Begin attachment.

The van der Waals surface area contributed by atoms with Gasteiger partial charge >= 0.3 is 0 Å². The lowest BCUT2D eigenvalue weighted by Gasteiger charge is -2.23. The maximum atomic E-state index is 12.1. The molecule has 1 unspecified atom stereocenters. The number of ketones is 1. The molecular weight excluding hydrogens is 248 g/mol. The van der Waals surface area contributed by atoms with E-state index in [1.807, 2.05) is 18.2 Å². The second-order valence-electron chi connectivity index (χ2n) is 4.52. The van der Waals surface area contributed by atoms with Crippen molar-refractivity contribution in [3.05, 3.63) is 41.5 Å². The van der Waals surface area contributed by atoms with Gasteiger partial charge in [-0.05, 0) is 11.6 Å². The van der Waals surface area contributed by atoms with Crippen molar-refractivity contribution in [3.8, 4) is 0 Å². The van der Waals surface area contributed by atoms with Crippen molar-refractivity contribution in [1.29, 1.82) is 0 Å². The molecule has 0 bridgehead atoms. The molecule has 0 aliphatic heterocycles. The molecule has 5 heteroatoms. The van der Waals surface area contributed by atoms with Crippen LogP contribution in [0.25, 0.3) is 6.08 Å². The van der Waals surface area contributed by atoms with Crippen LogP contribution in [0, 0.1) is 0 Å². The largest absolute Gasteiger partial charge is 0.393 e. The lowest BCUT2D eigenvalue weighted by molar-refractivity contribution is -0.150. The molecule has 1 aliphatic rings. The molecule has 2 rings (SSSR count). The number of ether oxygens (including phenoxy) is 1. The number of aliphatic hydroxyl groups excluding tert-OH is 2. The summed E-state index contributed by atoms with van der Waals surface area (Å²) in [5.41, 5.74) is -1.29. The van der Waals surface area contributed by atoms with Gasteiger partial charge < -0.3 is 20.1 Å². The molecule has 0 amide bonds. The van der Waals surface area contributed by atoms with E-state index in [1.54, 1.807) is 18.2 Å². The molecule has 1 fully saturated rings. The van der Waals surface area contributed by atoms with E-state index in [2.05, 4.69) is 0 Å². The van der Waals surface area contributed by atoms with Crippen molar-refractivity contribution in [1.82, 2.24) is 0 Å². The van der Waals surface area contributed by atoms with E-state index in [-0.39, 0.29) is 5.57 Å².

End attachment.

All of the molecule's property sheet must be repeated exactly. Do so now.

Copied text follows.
The van der Waals surface area contributed by atoms with Gasteiger partial charge >= 0.3 is 0 Å². The lowest BCUT2D eigenvalue weighted by Gasteiger charge is -2.23. The maximum atomic E-state index is 12.1. The molecule has 1 unspecified atom stereocenters. The number of ketones is 1. The molecular weight excluding hydrogens is 248 g/mol. The van der Waals surface area contributed by atoms with E-state index in [1.807, 2.05) is 18.2 Å². The second-order valence-electron chi connectivity index (χ2n) is 4.52. The van der Waals surface area contributed by atoms with Crippen molar-refractivity contribution in [3.05, 3.63) is 41.5 Å². The van der Waals surface area contributed by atoms with Gasteiger partial charge in [-0.05, 0) is 11.6 Å². The van der Waals surface area contributed by atoms with Crippen molar-refractivity contribution in [3.8, 4) is 0 Å². The van der Waals surface area contributed by atoms with Crippen molar-refractivity contribution in [1.29, 1.82) is 0 Å². The molecule has 0 bridgehead atoms. The molecule has 0 aliphatic heterocycles. The molecule has 5 heteroatoms. The van der Waals surface area contributed by atoms with Crippen LogP contribution in [0.25, 0.3) is 6.08 Å². The van der Waals surface area contributed by atoms with Crippen LogP contribution in [0, 0.1) is 0 Å². The largest absolute Gasteiger partial charge is 0.393 e. The lowest BCUT2D eigenvalue weighted by molar-refractivity contribution is -0.150. The molecule has 1 aliphatic rings. The molecule has 2 rings (SSSR count). The number of ether oxygens (including phenoxy) is 1. The number of aliphatic hydroxyl groups excluding tert-OH is 2. The summed E-state index contributed by atoms with van der Waals surface area (Å²) in [5.41, 5.74) is -1.29. The van der Waals surface area contributed by atoms with Gasteiger partial charge < -0.3 is 20.1 Å². The molecule has 0 amide bonds. The van der Waals surface area contributed by atoms with E-state index in [1.54, 1.807) is 18.2 Å². The molecule has 1 fully saturated rings. The van der Waals surface area contributed by atoms with E-state index in [2.05, 4.69) is 0 Å². The van der Waals surface area contributed by atoms with Crippen molar-refractivity contribution in [1.82, 2.24) is 0 Å². The van der Waals surface area contributed by atoms with E-state index in [-0.39, 0.29) is 5.57 Å².